Monday, September 17, 2012

Rush to Judgment in Sandusky Trial?

It's hard to come to the defense of a man charged with serial pedophilia, especially when there are so many witnesses against him, like there are against Jerry Sandusky of Penn State infamy.  Fortunately, I won't be coming to his defense.

But his lawyers in the case felt the trial timeline (seven months from arrest to verdict) gave them inadequte time to fairly defend their client.  According to Joe Amendola:

"We told the trial court, the Superior Court and the Supreme Court we were not prepared to proceed to trial in June due to numerous issues, and we asked to withdraw from the case for those reasons."


Regardless of what one thinks of Sandusky, one should expect he receive a fair legal defense.

And besides, what's the harm in giving the defense more time, especially since the case seems pretty airtight?  In fact, given that serial pedophiles like Sandusky usually have even larger stat counts than they're charged, postponing the trial would have allowed the prosecution to uncover even more victims.

And there's the rub: postponing the Sandusky trial would have allowed more time for new evidence to pop up, evidence the prosecutors decided not to investigate.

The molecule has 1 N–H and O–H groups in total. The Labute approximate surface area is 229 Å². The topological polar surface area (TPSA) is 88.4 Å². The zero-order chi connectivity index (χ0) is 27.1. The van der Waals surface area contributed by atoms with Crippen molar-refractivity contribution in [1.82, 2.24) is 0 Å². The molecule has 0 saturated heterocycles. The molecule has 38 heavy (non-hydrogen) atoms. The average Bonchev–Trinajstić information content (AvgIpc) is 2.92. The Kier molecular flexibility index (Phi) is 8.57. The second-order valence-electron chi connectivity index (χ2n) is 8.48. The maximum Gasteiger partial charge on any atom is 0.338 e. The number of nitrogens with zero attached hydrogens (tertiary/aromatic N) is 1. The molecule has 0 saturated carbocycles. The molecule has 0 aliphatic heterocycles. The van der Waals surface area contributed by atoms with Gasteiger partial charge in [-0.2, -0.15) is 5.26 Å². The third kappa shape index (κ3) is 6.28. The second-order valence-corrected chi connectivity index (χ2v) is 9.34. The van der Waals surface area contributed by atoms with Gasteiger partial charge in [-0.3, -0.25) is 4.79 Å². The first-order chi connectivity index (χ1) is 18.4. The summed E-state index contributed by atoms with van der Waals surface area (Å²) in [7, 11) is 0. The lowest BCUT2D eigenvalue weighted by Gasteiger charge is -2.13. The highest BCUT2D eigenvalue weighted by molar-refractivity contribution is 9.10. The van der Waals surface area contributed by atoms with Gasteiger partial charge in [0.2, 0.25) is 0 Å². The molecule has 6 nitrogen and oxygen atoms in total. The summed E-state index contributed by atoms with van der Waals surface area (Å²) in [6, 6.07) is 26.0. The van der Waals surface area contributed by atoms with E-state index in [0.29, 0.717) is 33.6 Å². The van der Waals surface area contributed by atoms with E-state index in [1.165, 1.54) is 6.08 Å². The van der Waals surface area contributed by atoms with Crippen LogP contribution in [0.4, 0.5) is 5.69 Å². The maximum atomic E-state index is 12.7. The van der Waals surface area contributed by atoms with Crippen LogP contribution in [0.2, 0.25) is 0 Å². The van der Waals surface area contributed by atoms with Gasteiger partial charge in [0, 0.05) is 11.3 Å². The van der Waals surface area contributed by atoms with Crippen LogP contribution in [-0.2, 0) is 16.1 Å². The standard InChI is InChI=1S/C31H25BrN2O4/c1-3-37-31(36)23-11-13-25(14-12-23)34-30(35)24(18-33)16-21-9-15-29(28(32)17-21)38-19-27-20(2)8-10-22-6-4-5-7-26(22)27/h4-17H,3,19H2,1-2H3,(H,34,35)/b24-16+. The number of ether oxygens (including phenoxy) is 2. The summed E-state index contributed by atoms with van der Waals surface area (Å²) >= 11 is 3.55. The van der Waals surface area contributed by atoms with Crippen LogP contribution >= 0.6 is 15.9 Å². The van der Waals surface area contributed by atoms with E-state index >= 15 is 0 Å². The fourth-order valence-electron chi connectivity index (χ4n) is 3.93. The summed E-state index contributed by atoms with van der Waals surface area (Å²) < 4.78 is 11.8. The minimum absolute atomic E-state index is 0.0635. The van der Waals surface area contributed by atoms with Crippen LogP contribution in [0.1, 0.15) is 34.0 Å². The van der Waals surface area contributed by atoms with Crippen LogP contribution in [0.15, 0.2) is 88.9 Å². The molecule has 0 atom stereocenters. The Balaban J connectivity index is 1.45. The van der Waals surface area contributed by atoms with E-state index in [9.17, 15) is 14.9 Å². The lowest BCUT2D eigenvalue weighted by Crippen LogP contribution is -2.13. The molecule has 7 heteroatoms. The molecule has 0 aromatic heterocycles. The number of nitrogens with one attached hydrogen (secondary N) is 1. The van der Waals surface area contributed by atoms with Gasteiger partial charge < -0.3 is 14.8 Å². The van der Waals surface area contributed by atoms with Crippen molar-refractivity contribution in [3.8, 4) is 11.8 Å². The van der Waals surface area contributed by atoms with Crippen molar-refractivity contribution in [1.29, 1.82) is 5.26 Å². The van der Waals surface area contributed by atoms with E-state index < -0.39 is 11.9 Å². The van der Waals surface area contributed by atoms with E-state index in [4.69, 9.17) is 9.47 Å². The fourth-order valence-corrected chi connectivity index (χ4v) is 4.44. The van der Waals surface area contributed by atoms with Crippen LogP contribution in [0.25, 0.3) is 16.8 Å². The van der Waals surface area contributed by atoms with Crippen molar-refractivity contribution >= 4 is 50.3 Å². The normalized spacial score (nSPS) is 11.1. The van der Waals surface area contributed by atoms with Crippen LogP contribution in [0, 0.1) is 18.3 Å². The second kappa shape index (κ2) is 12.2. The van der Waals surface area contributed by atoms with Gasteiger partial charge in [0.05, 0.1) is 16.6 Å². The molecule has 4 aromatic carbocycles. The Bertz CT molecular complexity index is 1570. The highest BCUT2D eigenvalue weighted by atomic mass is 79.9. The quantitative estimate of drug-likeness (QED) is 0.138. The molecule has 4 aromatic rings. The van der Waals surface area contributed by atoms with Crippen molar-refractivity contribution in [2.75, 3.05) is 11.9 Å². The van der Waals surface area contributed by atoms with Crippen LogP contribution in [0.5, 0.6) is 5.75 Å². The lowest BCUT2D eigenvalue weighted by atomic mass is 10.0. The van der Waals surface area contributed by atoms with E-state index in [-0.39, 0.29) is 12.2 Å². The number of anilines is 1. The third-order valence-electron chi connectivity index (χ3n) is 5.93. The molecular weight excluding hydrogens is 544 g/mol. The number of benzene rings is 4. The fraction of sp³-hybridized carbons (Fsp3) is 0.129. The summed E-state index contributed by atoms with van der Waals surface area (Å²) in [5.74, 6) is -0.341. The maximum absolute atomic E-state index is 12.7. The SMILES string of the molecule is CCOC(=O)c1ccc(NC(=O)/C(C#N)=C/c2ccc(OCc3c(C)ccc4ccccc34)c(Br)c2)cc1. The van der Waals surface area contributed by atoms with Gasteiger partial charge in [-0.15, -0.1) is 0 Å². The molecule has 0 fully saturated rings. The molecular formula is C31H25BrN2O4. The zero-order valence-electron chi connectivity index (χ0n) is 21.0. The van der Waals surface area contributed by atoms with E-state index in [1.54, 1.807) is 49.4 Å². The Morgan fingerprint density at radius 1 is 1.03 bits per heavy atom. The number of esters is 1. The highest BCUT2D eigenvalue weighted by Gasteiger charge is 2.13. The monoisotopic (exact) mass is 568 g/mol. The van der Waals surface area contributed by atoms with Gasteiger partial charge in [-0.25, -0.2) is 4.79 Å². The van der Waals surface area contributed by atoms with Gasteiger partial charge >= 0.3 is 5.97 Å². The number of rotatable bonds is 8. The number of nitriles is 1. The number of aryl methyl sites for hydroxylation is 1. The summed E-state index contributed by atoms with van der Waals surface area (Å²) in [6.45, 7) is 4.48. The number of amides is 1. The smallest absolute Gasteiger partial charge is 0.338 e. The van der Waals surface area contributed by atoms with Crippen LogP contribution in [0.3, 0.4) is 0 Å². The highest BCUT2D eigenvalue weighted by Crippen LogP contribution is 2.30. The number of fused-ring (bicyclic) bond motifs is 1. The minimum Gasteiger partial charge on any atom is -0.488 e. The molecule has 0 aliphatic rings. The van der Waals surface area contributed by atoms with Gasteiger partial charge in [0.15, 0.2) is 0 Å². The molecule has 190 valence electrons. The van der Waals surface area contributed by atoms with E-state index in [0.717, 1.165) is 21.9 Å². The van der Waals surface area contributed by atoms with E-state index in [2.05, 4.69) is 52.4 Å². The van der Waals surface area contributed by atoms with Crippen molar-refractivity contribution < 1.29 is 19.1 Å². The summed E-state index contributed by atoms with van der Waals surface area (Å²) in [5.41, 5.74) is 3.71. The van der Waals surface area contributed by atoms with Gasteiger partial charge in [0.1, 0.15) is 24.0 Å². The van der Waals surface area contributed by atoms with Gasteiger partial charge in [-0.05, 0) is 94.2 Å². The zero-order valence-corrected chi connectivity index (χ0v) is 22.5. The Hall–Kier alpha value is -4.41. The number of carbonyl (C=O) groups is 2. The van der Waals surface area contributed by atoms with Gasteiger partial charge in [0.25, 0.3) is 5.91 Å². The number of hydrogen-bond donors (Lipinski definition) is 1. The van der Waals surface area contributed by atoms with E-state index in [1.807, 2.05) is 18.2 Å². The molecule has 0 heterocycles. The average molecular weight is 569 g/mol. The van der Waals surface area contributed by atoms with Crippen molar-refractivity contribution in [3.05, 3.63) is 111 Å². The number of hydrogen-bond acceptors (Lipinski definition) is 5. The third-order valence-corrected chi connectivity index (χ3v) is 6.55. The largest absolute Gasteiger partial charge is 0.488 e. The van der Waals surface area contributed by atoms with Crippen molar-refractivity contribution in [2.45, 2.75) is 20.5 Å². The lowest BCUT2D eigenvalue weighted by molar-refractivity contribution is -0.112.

Item one prosecutors chose not to investigate:

"I can give you a rumor and I can give you something I think might happen," Madden said on the radio. "I hear there's a rumor that there will be a more shocking development from the Second Mile Foundation -- and hold on to your stomachs, boys, this is gross, I will use the only language I can -- that Jerry Sandusky and Second Mile were pimping out young boys to rich donors. That was being investigated by two prominent columnists even as I speak."


In other words, Sandusky faced a speedy trial in order for richer, more powerful individuals to evade punishment.  Individuals so rich and powerful that Joe Paterno became an acceptable scapegoat to demonize as an alternative.

It's a shame (but understandable) that prosecutors lack the tenacity of a previous investigator:

The district attorney who tried and failed to prosecute Jerry Sandusky in 1998 after reports of sexual abuse emerged, has been missing since 2005 and was declared legally dead in July.

Ray Gricar disappeared on April 15 six years ago after telling his girlfriend he was going for a drive.

His body was never found, only his abandoned car and his laptop which had been tossed in the Susquehanna River in Pennsylvania without its hard drive.


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